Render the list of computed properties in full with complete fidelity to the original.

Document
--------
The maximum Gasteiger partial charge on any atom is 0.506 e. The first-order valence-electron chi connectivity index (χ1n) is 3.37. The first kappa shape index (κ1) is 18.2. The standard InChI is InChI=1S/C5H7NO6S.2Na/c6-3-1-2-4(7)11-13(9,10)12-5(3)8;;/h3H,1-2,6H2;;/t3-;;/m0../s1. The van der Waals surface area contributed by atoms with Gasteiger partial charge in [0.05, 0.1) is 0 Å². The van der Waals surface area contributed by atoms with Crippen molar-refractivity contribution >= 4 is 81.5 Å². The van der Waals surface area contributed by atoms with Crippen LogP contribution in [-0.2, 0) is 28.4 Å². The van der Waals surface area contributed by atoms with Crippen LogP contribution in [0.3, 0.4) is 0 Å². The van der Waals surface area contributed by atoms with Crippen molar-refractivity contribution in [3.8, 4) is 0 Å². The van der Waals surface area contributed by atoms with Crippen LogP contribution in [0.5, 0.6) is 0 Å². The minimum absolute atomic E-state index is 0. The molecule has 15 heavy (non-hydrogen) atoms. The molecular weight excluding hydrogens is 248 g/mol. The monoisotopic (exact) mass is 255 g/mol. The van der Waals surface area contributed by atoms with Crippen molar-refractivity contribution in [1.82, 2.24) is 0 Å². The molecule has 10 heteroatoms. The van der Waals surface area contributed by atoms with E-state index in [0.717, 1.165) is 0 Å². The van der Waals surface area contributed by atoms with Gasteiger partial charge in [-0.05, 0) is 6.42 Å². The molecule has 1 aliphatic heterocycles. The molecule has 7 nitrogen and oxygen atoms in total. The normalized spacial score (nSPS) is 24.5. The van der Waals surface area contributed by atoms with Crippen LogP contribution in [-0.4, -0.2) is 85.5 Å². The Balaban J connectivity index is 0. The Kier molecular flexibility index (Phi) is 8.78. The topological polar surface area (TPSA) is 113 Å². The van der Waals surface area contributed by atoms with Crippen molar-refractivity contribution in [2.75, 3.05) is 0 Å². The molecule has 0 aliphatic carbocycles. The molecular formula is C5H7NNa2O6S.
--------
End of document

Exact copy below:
The maximum Gasteiger partial charge on any atom is 0.506 e. The first-order valence-electron chi connectivity index (χ1n) is 3.37. The first kappa shape index (κ1) is 18.2. The standard InChI is InChI=1S/C5H7NO6S.2Na/c6-3-1-2-4(7)11-13(9,10)12-5(3)8;;/h3H,1-2,6H2;;/t3-;;/m0../s1. The van der Waals surface area contributed by atoms with Gasteiger partial charge in [0.05, 0.1) is 0 Å². The van der Waals surface area contributed by atoms with Crippen molar-refractivity contribution >= 4 is 81.5 Å². The van der Waals surface area contributed by atoms with Crippen LogP contribution in [-0.2, 0) is 28.4 Å². The van der Waals surface area contributed by atoms with Crippen LogP contribution in [0.3, 0.4) is 0 Å². The van der Waals surface area contributed by atoms with Crippen molar-refractivity contribution in [3.8, 4) is 0 Å². The van der Waals surface area contributed by atoms with Crippen LogP contribution in [0.5, 0.6) is 0 Å². The minimum absolute atomic E-state index is 0. The molecule has 15 heavy (non-hydrogen) atoms. The molecular weight excluding hydrogens is 248 g/mol. The monoisotopic (exact) mass is 255 g/mol. The van der Waals surface area contributed by atoms with Crippen molar-refractivity contribution in [1.82, 2.24) is 0 Å². The molecule has 10 heteroatoms. The van der Waals surface area contributed by atoms with E-state index in [0.717, 1.165) is 0 Å². The van der Waals surface area contributed by atoms with Gasteiger partial charge in [-0.05, 0) is 6.42 Å². The molecule has 1 aliphatic heterocycles. The molecule has 7 nitrogen and oxygen atoms in total. The normalized spacial score (nSPS) is 24.5. The van der Waals surface area contributed by atoms with Crippen LogP contribution in [-0.4, -0.2) is 85.5 Å². The Balaban J connectivity index is 0. The Kier molecular flexibility index (Phi) is 8.78. The topological polar surface area (TPSA) is 113 Å². The van der Waals surface area contributed by atoms with Crippen molar-refractivity contribution in [2.75, 3.05) is 0 Å². The molecule has 0 aliphatic carbocycles. The molecular formula is C5H7NNa2O6S.